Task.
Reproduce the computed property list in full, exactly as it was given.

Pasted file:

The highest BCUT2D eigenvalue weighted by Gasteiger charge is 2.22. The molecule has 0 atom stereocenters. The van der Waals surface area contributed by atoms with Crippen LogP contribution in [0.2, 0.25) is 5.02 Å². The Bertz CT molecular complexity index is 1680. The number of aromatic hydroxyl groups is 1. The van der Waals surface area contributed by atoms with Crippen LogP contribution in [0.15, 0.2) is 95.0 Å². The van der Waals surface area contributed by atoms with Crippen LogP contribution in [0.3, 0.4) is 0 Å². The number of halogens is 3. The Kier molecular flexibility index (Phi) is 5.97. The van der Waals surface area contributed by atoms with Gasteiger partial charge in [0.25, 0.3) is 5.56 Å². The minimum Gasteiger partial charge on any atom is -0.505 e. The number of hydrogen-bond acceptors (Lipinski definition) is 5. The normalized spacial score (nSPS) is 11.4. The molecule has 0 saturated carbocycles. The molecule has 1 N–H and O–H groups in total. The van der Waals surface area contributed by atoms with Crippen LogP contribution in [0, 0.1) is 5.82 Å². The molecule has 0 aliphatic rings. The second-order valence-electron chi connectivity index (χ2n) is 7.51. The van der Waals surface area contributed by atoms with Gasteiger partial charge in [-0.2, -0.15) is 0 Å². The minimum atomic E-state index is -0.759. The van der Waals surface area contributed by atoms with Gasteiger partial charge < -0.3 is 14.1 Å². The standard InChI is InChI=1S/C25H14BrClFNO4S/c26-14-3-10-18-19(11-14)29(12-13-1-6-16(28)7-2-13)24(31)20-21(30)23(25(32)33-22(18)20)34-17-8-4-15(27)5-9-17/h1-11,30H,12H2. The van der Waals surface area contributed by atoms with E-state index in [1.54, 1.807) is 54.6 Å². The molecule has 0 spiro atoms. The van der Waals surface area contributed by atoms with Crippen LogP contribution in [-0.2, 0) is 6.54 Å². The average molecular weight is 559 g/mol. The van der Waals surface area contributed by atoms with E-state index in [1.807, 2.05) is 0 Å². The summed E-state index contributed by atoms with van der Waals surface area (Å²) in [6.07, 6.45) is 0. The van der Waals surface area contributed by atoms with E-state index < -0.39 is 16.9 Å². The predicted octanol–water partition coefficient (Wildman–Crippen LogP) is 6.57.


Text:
The highest BCUT2D eigenvalue weighted by Gasteiger charge is 2.22. The molecule has 0 atom stereocenters. The van der Waals surface area contributed by atoms with Crippen LogP contribution in [0.2, 0.25) is 5.02 Å². The Bertz CT molecular complexity index is 1680. The number of aromatic hydroxyl groups is 1. The van der Waals surface area contributed by atoms with Crippen LogP contribution in [0.15, 0.2) is 95.0 Å². The van der Waals surface area contributed by atoms with Crippen LogP contribution in [0.3, 0.4) is 0 Å². The number of halogens is 3. The Kier molecular flexibility index (Phi) is 5.97. The van der Waals surface area contributed by atoms with Gasteiger partial charge in [0.25, 0.3) is 5.56 Å². The minimum Gasteiger partial charge on any atom is -0.505 e. The number of hydrogen-bond acceptors (Lipinski definition) is 5. The normalized spacial score (nSPS) is 11.4. The molecule has 0 saturated carbocycles. The molecule has 1 N–H and O–H groups in total. The van der Waals surface area contributed by atoms with Crippen LogP contribution in [0, 0.1) is 5.82 Å². The molecule has 0 aliphatic rings. The second-order valence-electron chi connectivity index (χ2n) is 7.51. The van der Waals surface area contributed by atoms with Gasteiger partial charge in [-0.2, -0.15) is 0 Å². The minimum atomic E-state index is -0.759. The van der Waals surface area contributed by atoms with Gasteiger partial charge < -0.3 is 14.1 Å². The standard InChI is InChI=1S/C25H14BrClFNO4S/c26-14-3-10-18-19(11-14)29(12-13-1-6-16(28)7-2-13)24(31)20-21(30)23(25(32)33-22(18)20)34-17-8-4-15(27)5-9-17/h1-11,30H,12H2. The van der Waals surface area contributed by atoms with E-state index in [1.54, 1.807) is 54.6 Å². The molecule has 0 spiro atoms. The van der Waals surface area contributed by atoms with Crippen LogP contribution in [-0.2, 0) is 6.54 Å². The average molecular weight is 559 g/mol. The van der Waals surface area contributed by atoms with E-state index in [1.807, 2.05) is 0 Å². The summed E-state index contributed by atoms with van der Waals surface area (Å²) in [6.07, 6.45) is 0. The van der Waals surface area contributed by atoms with E-state index < -0.39 is 16.9 Å². The predicted octanol–water partition coefficient (Wildman–Crippen LogP) is 6.57.